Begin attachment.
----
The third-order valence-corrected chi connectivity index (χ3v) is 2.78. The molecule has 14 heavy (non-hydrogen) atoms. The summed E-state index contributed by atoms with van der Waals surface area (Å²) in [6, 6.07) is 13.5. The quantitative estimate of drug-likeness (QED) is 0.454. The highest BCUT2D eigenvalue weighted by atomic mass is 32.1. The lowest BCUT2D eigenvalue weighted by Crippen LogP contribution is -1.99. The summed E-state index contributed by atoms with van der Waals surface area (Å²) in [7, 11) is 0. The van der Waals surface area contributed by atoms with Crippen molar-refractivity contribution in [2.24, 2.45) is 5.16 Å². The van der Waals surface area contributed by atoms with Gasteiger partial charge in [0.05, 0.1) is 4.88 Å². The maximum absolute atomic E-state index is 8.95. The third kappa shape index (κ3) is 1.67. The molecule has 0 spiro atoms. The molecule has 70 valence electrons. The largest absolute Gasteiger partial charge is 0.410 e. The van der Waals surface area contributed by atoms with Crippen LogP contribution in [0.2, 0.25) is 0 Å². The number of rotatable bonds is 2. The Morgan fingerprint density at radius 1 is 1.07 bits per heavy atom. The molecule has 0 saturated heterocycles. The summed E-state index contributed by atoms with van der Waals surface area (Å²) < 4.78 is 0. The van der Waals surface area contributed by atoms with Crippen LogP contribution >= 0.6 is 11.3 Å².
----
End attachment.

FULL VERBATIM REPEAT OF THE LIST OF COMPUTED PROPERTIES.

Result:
The third-order valence-corrected chi connectivity index (χ3v) is 2.78. The molecule has 14 heavy (non-hydrogen) atoms. The summed E-state index contributed by atoms with van der Waals surface area (Å²) in [6, 6.07) is 13.5. The quantitative estimate of drug-likeness (QED) is 0.454. The highest BCUT2D eigenvalue weighted by atomic mass is 32.1. The lowest BCUT2D eigenvalue weighted by Crippen LogP contribution is -1.99. The summed E-state index contributed by atoms with van der Waals surface area (Å²) in [7, 11) is 0. The van der Waals surface area contributed by atoms with Crippen molar-refractivity contribution in [2.24, 2.45) is 5.16 Å². The van der Waals surface area contributed by atoms with Gasteiger partial charge in [0.05, 0.1) is 4.88 Å². The maximum absolute atomic E-state index is 8.95. The third kappa shape index (κ3) is 1.67. The molecule has 0 spiro atoms. The molecule has 70 valence electrons. The largest absolute Gasteiger partial charge is 0.410 e. The van der Waals surface area contributed by atoms with Crippen LogP contribution in [0.2, 0.25) is 0 Å². The number of rotatable bonds is 2. The Morgan fingerprint density at radius 1 is 1.07 bits per heavy atom. The molecule has 0 saturated heterocycles. The summed E-state index contributed by atoms with van der Waals surface area (Å²) < 4.78 is 0. The van der Waals surface area contributed by atoms with Crippen LogP contribution >= 0.6 is 11.3 Å².